“You will become way less concerned with what other people think of you when you realize how seldom they do.” ― David Foster Wallace
This quote from American novelist, David Foster Wallace, inspired me.
Every day I work with clients who want to craft a message to their customers. They focus on creating a lasting impression. The focus on creating a personality for their company. They want to craft the image in customers’ minds when their brand is mentioned. They spend countless hours and millions of dollars in this endeavor.
But does it work? Does any of it really matter?
Think about the best brands in the world. Coca-Cola, Nike, Ben & Jerry’s, Ford, Gatorade, McDonald’s, and Apple are some of the most well marketed brands.
Yet, how much of your day is spent dwelling on any one of them? You can walk in your Nike sneakers while listening to your iPod to grab a Big Mac and a Coke without ever stopping to consider, “What message does the marketing department want me to hear?
You are probably thinking about your job, your school, your kids, your parents, conflict in the Middle East, racism in America, how to make more money, should you ask her to get married, is he “Mr. Right”, did hobbits really exist, or if you had $1 billion would it be possible to build an actual gingerbread house.
Our brains bounce from solving the world’s problems to the mundane trivia of our daily lives in nanoseconds.
If we can’t even control our own brains, how do we expect influence others? Does marketing even matter?
Yes, marketing is critical, and here’s why.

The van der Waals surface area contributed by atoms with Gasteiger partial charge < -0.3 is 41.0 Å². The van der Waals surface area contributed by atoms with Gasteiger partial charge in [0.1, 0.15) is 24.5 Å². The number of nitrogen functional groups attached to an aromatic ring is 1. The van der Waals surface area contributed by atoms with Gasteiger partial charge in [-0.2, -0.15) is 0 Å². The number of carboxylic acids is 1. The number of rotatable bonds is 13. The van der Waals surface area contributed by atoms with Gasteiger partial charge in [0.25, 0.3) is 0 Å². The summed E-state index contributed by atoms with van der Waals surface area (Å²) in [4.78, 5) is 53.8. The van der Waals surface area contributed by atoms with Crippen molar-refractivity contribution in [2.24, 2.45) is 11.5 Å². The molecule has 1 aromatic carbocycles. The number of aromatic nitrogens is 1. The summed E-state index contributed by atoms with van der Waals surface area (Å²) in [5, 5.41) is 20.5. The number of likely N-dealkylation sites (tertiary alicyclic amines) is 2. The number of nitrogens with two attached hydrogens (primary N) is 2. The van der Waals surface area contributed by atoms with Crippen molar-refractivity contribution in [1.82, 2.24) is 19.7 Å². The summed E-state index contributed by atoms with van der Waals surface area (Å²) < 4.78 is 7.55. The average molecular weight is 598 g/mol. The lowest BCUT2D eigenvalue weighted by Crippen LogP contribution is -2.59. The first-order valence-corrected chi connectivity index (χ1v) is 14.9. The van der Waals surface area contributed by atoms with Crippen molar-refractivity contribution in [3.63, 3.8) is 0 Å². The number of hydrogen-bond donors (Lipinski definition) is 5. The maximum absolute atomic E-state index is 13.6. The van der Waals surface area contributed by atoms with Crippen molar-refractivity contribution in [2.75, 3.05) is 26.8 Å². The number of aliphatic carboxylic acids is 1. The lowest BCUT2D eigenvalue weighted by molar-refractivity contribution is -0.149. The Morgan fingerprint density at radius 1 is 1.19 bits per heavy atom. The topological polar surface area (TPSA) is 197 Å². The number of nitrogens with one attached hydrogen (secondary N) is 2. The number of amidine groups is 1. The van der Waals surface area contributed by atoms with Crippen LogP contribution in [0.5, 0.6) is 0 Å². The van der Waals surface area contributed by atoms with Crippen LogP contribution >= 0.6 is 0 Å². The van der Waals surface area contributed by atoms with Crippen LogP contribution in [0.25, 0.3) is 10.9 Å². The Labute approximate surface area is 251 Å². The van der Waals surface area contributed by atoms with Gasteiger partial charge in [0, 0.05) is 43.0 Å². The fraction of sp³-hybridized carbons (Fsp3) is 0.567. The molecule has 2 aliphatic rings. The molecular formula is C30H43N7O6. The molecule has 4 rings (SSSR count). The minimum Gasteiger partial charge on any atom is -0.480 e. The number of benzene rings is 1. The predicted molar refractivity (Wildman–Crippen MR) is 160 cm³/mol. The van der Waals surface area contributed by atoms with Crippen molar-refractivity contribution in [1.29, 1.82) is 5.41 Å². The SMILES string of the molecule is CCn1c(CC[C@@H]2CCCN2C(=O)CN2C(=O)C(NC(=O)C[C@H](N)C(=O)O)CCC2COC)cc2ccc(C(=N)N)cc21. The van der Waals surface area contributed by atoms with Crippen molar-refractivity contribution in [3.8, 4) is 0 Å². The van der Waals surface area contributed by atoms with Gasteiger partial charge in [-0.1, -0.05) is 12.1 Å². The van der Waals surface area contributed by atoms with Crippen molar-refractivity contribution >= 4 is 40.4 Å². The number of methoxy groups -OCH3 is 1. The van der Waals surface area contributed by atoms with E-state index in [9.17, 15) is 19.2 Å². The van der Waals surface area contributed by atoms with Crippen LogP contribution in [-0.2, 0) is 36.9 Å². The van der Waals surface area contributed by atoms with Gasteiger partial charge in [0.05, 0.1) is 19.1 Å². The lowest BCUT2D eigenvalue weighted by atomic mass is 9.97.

We spend very very little time contemplating the products we buy, the services we use, or the companies that create them. However, when we do take the time to choose, the company that has stimulated our brain most recently and/or most often is the likely winner.
When buying athletic shoes, your likely only to try three or four pair. Most likely one of them will be made by Nike. We admire sports stars like Michael Jordan. We associate Nike with athleticism. Nike has teamed with another favorite brand, Apple.
Now we are hungry. Are we in the mood for McDonald’s or one of the other restaurants? The food is decent, and the price is right. Plus you could go for a Coke.
In the decision-making process you have nanoseconds to associate your brand with positive imagery. The more connected to other parts of the brain you can be, the more likely you will be among the finalists in the world the vast choices.
Which pizza is best? Papa John’s, Pizza Hut, Dominoes or the local pizza joint? This question is certainly debatable… but the losers aren’t the ones that make worst pizza. The losers are the ones that never make the final decision. When deciding which pizza is best, the company that hasn’t made the cut with their marketing will never even be tasted.
It’s about nanoseconds.
Your marketing message must be logged in the brain based on likability, proximity and repetition. Your job as a marketer is to occupy the minds of your customers, and build connections, so in those nanoseconds of electrical activity in the brain your brand will be among the finalists.